August is a good time to catch mosquitoes. Researchers in Britain and London will test a new 3-D printing trap. They tested a 3-D printing mosquito trap with carbon dioxide bait and tested its performance on the spot.
The innovative mosquito killer is manufactured with "minimum output" and is made of light material. Its design size is smaller than most of the mosquito killers, but its performance is the same. Thanks to less investment in battery areas, researchers were able to build this more portable device in the Rainham marshes (essex) in Essex, UK.
The panel shows: (a) the blueprint of the 3D print capturer consists of three parts; (b) the 3D print capturer in field operation; (c) the size of the 3D print capturer, the CDC light capturer and the BG Sentinel 2 capturer is compared.
The team was able to compare their new 3D printer device with other "gold standard" captors, as follows:
· The Centers for Disease Control and Prevention (CDC) uses carbon dioxide as a bait trap, powered by batteries, to collect many different types of mosquitoes.
· Bg bait and carbon dioxide were used to trap Sentinel 2. Mosquitoes can be caught during the day and at night, especially Aedes and Culex.
"Together with other traps, these traps provide effective and rapid deployment of mosquito control capabilities. However, for some organizations and governments, capture and transport costs are not allowed for large-scale deployment, "the researchers said.
Other features of the new capturer include:
Weight 238G (553g and 977g lighter than CDC and BG Sentinel 2)
Cost $12.46, saving more than 90%.
The total installation cost of making ten 3D printing traps is $906.18, saving more than 60%.
The team reported that 1,154 mosquitoes were collected, including eight species and four genera, and that more mosquitoes were captured by 3D printer equipment than any other equipment. Although more traditional devices captured about 310 mosquitoes, the 3D Print Capture was responsible for collecting 532 mosquitoes.
In the whole sampling method, the two dominant species were Cuilicella, the obald 1901 (866 samples, 75.0%) and Culex pipiens s.l. (238, 20.6%). The remaining six species had fewer than 10 samples in total, with the exception of 25 Anopheles claviger S. S. (Meigen 1804) samples. "No statistical significance was observed between the total number and species of sex stratification in mosquitoes," the researchers said.
Despite the obvious benefits of the new trap, the researchers point out that so far, it has been tested only in one location, and the number of conclusions provided in experimental research is limited. In addition, they use yeast mixtures to produce carbon dioxide, which can lead to mutation.
"In addition, the effectiveness of this trap in trapping invasive species of Aedes or Anopheles has not yet been tested, the latter being an important component of monitoring systems in many parts of the world. Despite recent discoveries, no invasive species have been established in the UK.
"Further research is under way in the UK and other areas to address these data gaps, but we envisage a collaborative approach to gather more data on trap performance to collect different species for optimization. This includes testing target mosquito species associated with different attractant mixtures or visual cues. The flexibility of 3D design makes this modification relatively easy.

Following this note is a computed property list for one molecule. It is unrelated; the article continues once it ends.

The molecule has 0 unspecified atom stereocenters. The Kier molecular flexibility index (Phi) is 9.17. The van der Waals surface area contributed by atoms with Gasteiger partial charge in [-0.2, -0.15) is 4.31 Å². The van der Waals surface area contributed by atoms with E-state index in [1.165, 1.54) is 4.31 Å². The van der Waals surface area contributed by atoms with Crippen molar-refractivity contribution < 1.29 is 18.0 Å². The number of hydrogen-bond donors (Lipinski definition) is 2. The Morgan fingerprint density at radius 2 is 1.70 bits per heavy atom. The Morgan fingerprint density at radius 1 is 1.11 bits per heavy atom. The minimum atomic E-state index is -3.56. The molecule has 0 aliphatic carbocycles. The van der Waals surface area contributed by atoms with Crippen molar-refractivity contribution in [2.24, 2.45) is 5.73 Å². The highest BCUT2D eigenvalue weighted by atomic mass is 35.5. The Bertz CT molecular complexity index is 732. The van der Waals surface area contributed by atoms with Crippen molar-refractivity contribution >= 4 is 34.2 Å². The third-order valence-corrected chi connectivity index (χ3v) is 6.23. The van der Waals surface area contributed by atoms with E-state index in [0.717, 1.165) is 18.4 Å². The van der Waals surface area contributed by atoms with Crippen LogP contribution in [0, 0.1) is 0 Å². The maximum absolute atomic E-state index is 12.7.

Research sites and six sampling sites in Essex, UK. The box in the upper left corner shows the location of the research site in the UK, enlarging six sampling points. Data from the natural earth is used to capture national and county boundaries, and satellite imagery is from Google Maps.
Problems with traps include:
The design of the trap may have limitations due to several wear and tear of the aluminium strip in the electronic circuit area. Researchers are considering using more robust materials and may test integrated electronic circuits in capturers designed for the next 3D printer.
The quality of the capturer depends largely on the parameters and consumables of the 3D printer. Some people worry that 3D printers can't produce high quality products according to functional requirements. Further customization will help attract other species of mosquitoes.
The researchers concluded: "Because of the low cost of this method, we hope that both professional and amateur researchers can contribute to the optimization and testing of 3D printing traps in different environments around the world."
"Separation of mosquitoes and other smaller or larger insects through grid layers of different sizes can further improve the collection bag framework. This design will help to conduct a wide range of sampling of vector species combinations rather than simply targeting a group of species as is the most commonly used method. Using single or mixed chemicals that are attractive to multiple species groups is a challenging but achievable option.
Three types of traps for sampling point 1 (including carbon dioxide bait): (a) 3D printing trap; (b) CDC light trap; (c) BG Sentinel 2 trap. Each trap is connected to a yeast mixture carbon dioxide gas plant. The boxes represent the median and the first and third quartiles of the main female mosquito species collected from the three trapping types.
Unless you are a scientist or entomologist, you may not like insects very much. Mosquitoes are a particularly serious problem in some areas, not only because they bite you, but also because they can spread diseases. 3D printing has been linked to many virus-related innovations, including methods of capturing them, and to many diagnostic devices for 3D printers that test malaria and fight diseases in areas such as Zambia, as well as other projects, such as smartphone accessories for imaging and diagnosis.
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